MLB's first-ever All Star game was played on July 6, 1933 at Comiskey Park in Chicago. It was promoted by the Chicago Tribune in conjunction with the city's Century of Progress Exposition (anyone ever heard of that?). It game was a big deal at the time. The retired John McGraw was in the dugout for the NL and Connie Mack skippered the AL. The "junior circuit" won that first game 4-2, appropriately on the strength of Babe Ruth's two-run homer. While few could argue that the NFL has replaced MLB as "America's Pastime," there is also little doubt that the "Mid-Summer Classic" beats the NFL's Pro Bowl, hands down!
The 'beauty' of MLB lies in its history. Does anyone have a single vivid Pro Bowl memory? Of course not, it was a rhetorical question. All Star game memories in MLB help define the sport. As already mentioned, Babe Ruth set the tone in the first-ever All Star game. The very next year, of the 18 players who started the 1934 game, only one (Wally Berger) is not in the Hall of Fame. That game was played at the Polo Grounds and Carl Hubbell set a record by striking out in succession, five batters destined for Cooperstown; Babe Ruth, Lou Gehrig, Jimmie Foxx, Al Simmons and Joe Cronin.
In 1984, the 50th anniversary of this legendary performance, NL pitchers Fernando Valenzuela and Dwight Gooden combined to fan six batters in a row for a new All-Star Game record. "Freddy" struck out Hall of Famers Dave Winfield, Reggie Jackson and George Brett while "Doc' fanned Lance Parrish, Chet Lemon and Alvin Davis. From the "You Can't Make This Stuff Up" department comes that fact that Carl Hubbell himself was on hand for that 1984 game at San Francisco's Candlestick Park, to throw out the ceremonial first pitch.
Ask Ted Williams (of course that might be tough to do), and he'll tell you that his "greatest thrill as a player" was winning the 1941 All-Star Game with a two-out, three-run HR in the bottom of the ninth inning at Briggs Stadium in Detroit. "Teddy Ballgame" added another memorable All-Star Game moment in 1946 at Fenway Park. In a 12-0 blowout win for the AL, Williams not only went 4-for-4 with five RBI, his day (yes, All Star games were played in the afternoon back then) was highlighted by a HR off Rip Sewell's infamous "eephus pitch."
The 1957 game brought out the biggest controversy until the 2002 game (more on that in a bit). Cincinnati fans 'stuffed' the ballot box and elected seven Reds players to start in the All-Star Game. The only non-Red elected to start for the NL was St Louis first baseman Stan Musial. An investigation uncovered that over half of the ballots cast came from Cincinnati. The Cincinnati Enquirer had printed up pre-marked ballots and distributed them with the Sunday newspaper to make it easy for Reds fans to vote "early and often" (where have I heard that phrase before?). The best story I've heard reported was that some Cincinnati bars refused to serve alcohol to their customers until AFTER they filled out a ballot (gotta love that promotion!).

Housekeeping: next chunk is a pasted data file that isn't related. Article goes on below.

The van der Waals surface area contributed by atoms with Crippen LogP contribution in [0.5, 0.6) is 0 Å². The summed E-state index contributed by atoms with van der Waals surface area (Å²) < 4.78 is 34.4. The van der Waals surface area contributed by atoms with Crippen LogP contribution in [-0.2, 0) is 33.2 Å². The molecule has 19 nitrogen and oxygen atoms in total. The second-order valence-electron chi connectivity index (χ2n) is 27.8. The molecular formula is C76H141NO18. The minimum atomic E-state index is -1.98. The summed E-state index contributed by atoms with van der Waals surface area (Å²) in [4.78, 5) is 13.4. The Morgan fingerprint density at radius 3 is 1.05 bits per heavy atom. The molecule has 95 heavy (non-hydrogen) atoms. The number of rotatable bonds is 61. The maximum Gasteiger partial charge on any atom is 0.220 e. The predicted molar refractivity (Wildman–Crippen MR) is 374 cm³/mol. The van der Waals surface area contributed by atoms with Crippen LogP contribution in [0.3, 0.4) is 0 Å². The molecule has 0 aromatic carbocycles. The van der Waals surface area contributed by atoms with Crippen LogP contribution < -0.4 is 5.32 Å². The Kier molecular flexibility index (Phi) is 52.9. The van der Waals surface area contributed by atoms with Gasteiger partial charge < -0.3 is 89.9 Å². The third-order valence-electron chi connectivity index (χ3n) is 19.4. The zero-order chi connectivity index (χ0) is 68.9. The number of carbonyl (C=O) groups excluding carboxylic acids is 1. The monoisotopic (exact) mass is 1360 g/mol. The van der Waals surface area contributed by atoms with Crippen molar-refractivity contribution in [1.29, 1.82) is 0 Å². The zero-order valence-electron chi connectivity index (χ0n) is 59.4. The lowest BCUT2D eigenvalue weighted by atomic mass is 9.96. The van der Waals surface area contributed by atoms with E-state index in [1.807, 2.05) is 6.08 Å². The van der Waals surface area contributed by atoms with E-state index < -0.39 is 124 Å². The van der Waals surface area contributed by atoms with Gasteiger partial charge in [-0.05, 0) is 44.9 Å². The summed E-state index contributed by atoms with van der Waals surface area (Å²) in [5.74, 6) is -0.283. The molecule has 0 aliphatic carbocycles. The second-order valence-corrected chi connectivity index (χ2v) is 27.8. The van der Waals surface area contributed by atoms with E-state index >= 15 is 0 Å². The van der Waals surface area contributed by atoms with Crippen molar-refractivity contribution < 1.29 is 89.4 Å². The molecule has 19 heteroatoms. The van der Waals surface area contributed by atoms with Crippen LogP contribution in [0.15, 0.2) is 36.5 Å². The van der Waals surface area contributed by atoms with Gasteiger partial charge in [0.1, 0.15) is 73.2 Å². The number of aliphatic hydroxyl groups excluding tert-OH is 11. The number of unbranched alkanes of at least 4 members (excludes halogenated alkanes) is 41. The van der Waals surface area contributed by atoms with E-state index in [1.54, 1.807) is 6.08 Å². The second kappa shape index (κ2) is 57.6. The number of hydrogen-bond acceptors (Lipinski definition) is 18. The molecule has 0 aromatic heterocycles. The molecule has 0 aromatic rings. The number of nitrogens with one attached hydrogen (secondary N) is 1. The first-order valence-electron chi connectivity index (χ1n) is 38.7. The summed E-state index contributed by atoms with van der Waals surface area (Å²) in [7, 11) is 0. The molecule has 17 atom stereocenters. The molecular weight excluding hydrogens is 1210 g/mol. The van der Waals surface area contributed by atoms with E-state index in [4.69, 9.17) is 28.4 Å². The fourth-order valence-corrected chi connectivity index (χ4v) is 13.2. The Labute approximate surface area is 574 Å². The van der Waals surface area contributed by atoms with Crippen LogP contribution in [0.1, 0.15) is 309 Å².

In the end, Commissioner Ford Frick decided to appoint Willie Mays and Hank Aaron (ever heard of those guys?) to substitute for Reds players Gus Bell and Wally Post. Frick also decided to strip the fans of their voting rights, giving that job to the managers, players and coaches until 1969, when the vote was again returned to the fans. The memories continued, though. One of the All Star game's most indelible images is that of Pete Rose 'bowling over' Ray Fosse at home plate on the last play of the 1970 All-Star Game. Some two decades later, when Rose was sentenced to five months in prison for tax evasion, he was sent to the U.S. penitentiary in Marion, Illinois You guessed it. That's Ray Fosse's hometown (can't make that one up!). You know what they say about pay-backs!
There was Reggie's "lights out" HR in Detroit's Tiger Stadium (no more Briggs Field) in 1971 and in 1983, Fred Lynn became the first player to hit a grand slam in an All-Star game, helping the AL end an 11-game losing streak with a 13-3 win. I'll close my "memory lane" portion of this article with two Cal Ripken, Jr entries. He became the only player to win the Home Run Derby, All Star Game MVP and American League MVP awards during the same season in 1991. Fast forward 10 years to June 2001, when Ripken announced he would retire at the end of the season.
He was no longer able to play shortstop but was voted in as the starting third baseman for the 2001 All-Star game at Safeco Field in Seattle. However, in a tribute to Ripken's achievements and stature in the game, starting shortstop Alex Rodriguez (what a guy!) insisted on exchanging positions with third baseman Ripken for the first inning, so that Ripken could play shortstop as he had for most of his career. Ripken made his first plate appearance in the third inning of that game and homered off the first pitch from Chan Ho Park (how did he get to be an All Star?). Ripken ended up with All Star MVP honors for the second time, making him one of just four players with two All Star MVPs (Mays in '63 and '68, Steve Garvey in '74 and '78 plus Gary Carter in '81 and '84).